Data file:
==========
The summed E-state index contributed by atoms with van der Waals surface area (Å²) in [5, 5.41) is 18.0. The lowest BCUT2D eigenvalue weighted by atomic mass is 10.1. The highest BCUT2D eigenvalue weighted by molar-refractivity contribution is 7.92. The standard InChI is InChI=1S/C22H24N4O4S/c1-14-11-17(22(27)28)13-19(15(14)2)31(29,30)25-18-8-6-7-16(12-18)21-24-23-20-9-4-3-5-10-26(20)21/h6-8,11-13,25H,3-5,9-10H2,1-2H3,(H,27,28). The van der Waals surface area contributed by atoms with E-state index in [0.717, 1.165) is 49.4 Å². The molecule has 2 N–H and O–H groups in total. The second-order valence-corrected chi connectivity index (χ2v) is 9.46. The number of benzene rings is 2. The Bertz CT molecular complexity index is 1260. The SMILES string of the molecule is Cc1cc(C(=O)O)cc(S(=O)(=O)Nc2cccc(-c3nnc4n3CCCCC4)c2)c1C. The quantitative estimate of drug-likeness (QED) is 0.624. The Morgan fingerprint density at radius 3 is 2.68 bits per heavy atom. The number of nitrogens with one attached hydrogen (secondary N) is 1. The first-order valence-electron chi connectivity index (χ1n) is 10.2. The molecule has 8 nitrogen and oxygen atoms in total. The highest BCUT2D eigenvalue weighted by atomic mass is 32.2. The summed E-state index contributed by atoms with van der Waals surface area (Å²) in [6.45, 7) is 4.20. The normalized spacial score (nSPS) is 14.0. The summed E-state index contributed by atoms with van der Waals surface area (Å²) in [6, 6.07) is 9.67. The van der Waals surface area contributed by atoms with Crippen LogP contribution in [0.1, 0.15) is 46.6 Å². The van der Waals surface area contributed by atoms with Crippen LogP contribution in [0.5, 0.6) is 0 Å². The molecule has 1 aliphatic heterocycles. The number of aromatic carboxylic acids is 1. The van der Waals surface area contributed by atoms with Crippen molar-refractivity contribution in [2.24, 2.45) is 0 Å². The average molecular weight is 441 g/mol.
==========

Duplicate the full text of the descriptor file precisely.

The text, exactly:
The summed E-state index contributed by atoms with van der Waals surface area (Å²) in [5, 5.41) is 18.0. The lowest BCUT2D eigenvalue weighted by atomic mass is 10.1. The highest BCUT2D eigenvalue weighted by molar-refractivity contribution is 7.92. The standard InChI is InChI=1S/C22H24N4O4S/c1-14-11-17(22(27)28)13-19(15(14)2)31(29,30)25-18-8-6-7-16(12-18)21-24-23-20-9-4-3-5-10-26(20)21/h6-8,11-13,25H,3-5,9-10H2,1-2H3,(H,27,28). The van der Waals surface area contributed by atoms with E-state index in [0.717, 1.165) is 49.4 Å². The molecule has 2 N–H and O–H groups in total. The second-order valence-corrected chi connectivity index (χ2v) is 9.46. The number of benzene rings is 2. The Bertz CT molecular complexity index is 1260. The SMILES string of the molecule is Cc1cc(C(=O)O)cc(S(=O)(=O)Nc2cccc(-c3nnc4n3CCCCC4)c2)c1C. The quantitative estimate of drug-likeness (QED) is 0.624. The Morgan fingerprint density at radius 3 is 2.68 bits per heavy atom. The number of nitrogens with one attached hydrogen (secondary N) is 1. The first-order valence-electron chi connectivity index (χ1n) is 10.2. The molecule has 8 nitrogen and oxygen atoms in total. The highest BCUT2D eigenvalue weighted by atomic mass is 32.2. The summed E-state index contributed by atoms with van der Waals surface area (Å²) in [6.45, 7) is 4.20. The normalized spacial score (nSPS) is 14.0. The summed E-state index contributed by atoms with van der Waals surface area (Å²) in [6, 6.07) is 9.67. The van der Waals surface area contributed by atoms with Crippen LogP contribution in [0.1, 0.15) is 46.6 Å². The van der Waals surface area contributed by atoms with Crippen LogP contribution in [0.5, 0.6) is 0 Å². The molecule has 1 aliphatic heterocycles. The number of aromatic carboxylic acids is 1. The van der Waals surface area contributed by atoms with Crippen molar-refractivity contribution in [2.24, 2.45) is 0 Å². The average molecular weight is 441 g/mol.